What the new electric co-op law means for Virginia’s solar homeowners

By Aaron Sutch on April 15, 2019
A map of Virginia’s electric service territories. Yellow and red signify Dominion’s and Appalachian Power’s territories, respectively.

Late last month, Governor Ralph Northam signed an extensive net metering bill (HB2547/SB1769). Although the bill is part of a compromise between solar advocates and utilities, it marks a significant step forward for solar energy rights in the Commonwealth.

Expansion of rooftop solar options in cooperative territory

The legislation will apply to territories served by Virginia’s 13 rural electric cooperatives, which provide electricity to nearly one in five Virginians. These territories tend to be less densely populated, but cover roughly one-third of the Commonwealth’s geography. The legislation does not apply to customers of Dominion Energy or Appalachian Power, Virginia’s investor-owned utilities.

The legislation raises the cap on net-metered solar from 1% to 7% (with further expansion based on each co-op’s board’s approval), it expands power purchase agreements (PPAs) for non-profits in cooperative territories, and increases limits for sizing solar systems on homes from 100% of previous electricity usage to 125% to allow for more electric vehicles, occupancy changes, and beneficial electrification. These three provisions will allow more non-profits and homeowners to go solar and provide market certainty for solar customers of cooperatives that were close to hitting the 1% net metering cap.

While the legislation dramatically moves solar forward in electric cooperative territories, the compromise that allowed its passage will create a gradual phase-in of demand charges after five years (in 2024) or when individual cooperatives hit their 5% cap. Existing solar customers will experience no change to their current net metering arrangement. Customers going solar from now until 2024 will also experience no change and will be under the current net metering arrangement without demand charges.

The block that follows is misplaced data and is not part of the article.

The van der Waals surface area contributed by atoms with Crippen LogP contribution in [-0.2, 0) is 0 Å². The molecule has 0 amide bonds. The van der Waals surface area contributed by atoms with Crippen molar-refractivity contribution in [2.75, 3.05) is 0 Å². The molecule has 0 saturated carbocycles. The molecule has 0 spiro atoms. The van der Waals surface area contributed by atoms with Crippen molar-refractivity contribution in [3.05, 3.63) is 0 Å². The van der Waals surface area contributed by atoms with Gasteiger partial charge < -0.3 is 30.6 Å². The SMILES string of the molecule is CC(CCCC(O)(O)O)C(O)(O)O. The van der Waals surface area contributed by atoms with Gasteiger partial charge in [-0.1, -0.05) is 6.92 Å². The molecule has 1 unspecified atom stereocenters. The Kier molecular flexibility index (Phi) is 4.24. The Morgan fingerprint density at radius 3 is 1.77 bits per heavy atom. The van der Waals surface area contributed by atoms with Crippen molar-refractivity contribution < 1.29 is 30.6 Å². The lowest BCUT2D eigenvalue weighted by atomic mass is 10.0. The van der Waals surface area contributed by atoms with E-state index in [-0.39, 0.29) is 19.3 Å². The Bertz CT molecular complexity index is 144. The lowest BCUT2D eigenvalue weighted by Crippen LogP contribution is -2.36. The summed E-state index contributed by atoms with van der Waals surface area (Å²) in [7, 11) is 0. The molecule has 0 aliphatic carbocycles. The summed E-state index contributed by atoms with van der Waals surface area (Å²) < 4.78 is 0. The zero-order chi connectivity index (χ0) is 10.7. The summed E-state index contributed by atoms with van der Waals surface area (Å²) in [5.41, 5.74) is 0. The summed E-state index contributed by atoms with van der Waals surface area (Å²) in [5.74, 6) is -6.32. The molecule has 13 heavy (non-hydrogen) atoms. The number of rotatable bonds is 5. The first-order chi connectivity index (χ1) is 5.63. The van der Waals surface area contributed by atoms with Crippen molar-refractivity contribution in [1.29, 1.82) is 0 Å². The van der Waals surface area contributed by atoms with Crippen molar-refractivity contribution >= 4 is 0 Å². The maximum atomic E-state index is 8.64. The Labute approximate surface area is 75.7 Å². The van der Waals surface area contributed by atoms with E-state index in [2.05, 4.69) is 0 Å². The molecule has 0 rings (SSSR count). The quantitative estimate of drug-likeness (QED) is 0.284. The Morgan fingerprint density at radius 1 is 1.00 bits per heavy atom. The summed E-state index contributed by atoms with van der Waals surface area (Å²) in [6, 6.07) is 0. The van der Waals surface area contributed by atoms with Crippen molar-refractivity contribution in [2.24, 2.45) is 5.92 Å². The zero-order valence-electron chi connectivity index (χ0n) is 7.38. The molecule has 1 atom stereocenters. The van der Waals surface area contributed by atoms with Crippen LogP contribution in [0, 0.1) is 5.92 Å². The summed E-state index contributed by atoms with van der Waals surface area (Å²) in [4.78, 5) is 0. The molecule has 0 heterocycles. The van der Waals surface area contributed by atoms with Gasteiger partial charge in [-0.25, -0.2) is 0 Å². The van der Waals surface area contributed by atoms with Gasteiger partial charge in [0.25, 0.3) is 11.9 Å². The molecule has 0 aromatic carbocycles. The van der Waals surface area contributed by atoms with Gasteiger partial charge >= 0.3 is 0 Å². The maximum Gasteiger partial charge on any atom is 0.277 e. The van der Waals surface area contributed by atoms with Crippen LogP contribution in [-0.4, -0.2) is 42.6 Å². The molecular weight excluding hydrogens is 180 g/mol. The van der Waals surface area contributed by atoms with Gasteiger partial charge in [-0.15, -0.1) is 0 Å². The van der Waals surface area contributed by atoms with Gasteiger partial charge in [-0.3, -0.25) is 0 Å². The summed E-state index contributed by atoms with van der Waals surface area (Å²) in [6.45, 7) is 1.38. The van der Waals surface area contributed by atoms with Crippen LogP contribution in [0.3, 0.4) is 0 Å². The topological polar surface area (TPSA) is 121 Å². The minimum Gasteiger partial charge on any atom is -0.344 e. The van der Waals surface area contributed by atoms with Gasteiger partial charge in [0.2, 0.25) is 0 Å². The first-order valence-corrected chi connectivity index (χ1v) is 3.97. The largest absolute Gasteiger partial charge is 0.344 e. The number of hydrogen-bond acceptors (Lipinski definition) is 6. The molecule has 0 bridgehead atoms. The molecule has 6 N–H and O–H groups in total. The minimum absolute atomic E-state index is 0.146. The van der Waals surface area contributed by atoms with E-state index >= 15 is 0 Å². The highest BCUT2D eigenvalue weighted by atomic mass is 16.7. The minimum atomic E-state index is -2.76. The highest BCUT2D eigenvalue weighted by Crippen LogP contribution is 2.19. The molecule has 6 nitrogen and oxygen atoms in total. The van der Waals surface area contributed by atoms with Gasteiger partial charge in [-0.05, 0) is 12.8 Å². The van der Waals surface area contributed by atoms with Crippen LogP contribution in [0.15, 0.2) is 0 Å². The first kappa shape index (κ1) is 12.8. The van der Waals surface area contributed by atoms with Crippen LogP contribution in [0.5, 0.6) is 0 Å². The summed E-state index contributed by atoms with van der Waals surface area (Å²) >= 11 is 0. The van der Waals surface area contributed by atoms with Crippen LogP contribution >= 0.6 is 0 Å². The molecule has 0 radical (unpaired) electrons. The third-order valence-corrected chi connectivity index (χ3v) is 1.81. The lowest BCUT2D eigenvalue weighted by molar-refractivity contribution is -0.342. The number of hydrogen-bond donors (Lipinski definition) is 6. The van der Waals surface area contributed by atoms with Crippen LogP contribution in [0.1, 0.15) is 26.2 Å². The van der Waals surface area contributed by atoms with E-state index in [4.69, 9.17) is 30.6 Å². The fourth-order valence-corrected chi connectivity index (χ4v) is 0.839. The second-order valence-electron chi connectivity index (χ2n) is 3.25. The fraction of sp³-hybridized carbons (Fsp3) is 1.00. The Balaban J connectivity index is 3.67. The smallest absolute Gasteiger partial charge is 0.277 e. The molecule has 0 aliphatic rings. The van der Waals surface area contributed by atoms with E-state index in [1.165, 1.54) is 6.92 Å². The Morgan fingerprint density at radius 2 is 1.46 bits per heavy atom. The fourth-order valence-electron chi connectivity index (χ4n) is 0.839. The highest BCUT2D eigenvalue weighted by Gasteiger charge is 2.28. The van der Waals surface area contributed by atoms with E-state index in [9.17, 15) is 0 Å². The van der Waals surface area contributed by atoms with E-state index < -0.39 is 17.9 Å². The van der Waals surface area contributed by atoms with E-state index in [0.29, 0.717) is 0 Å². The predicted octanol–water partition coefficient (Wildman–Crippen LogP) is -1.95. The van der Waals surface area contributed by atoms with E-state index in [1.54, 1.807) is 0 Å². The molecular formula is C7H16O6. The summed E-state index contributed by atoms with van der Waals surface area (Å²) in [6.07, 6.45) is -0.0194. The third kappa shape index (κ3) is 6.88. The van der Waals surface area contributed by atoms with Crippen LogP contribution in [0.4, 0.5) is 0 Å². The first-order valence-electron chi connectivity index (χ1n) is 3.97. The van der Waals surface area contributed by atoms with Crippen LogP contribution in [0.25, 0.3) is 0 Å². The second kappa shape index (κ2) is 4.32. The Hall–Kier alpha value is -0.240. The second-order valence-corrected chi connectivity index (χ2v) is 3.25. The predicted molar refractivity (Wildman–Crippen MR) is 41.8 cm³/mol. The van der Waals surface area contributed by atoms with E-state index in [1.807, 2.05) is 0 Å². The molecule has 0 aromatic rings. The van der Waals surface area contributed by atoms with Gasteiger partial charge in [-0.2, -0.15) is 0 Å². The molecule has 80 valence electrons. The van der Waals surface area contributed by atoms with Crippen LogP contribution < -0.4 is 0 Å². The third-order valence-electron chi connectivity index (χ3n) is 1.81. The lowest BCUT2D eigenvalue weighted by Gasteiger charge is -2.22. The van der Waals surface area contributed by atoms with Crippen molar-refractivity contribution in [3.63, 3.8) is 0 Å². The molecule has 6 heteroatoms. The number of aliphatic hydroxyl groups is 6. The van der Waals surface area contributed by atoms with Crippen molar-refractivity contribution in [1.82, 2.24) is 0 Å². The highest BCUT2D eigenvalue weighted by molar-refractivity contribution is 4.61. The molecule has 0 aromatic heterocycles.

While Solar United Neighbors opposes demand charges in the case of residential solar customers, our own analysis and third-party modeling has found that the phased-in approach, while not ideal, will be manageable as it begins in 2024. Further, we will hold the electric cooperatives to their commitment to providing data and helping customers manage the impact of demand charges in the future.

Stakeholder group to discuss time-of-use for investor-owned utilities

The legislation does also include language for a stakeholder process to begin in the coming months to consider time-of-use pricing for investor-owned utilities like Dominion and Appalachian Power. We will represent solar homeowners like you during this process to ensure that solar owners have a fair seat at the table and make sure that Dominion and Appalachian Power do not pull any shenanigans during the process. We believe that, if implemented correctly, time of use (or other variable rate structures) can further incentivize more solar, battery storage, and electric vehicle adoptions—a win-win situation. We will report on the process as it develops, so stay tuned for opportunities to ensure your voice is heard.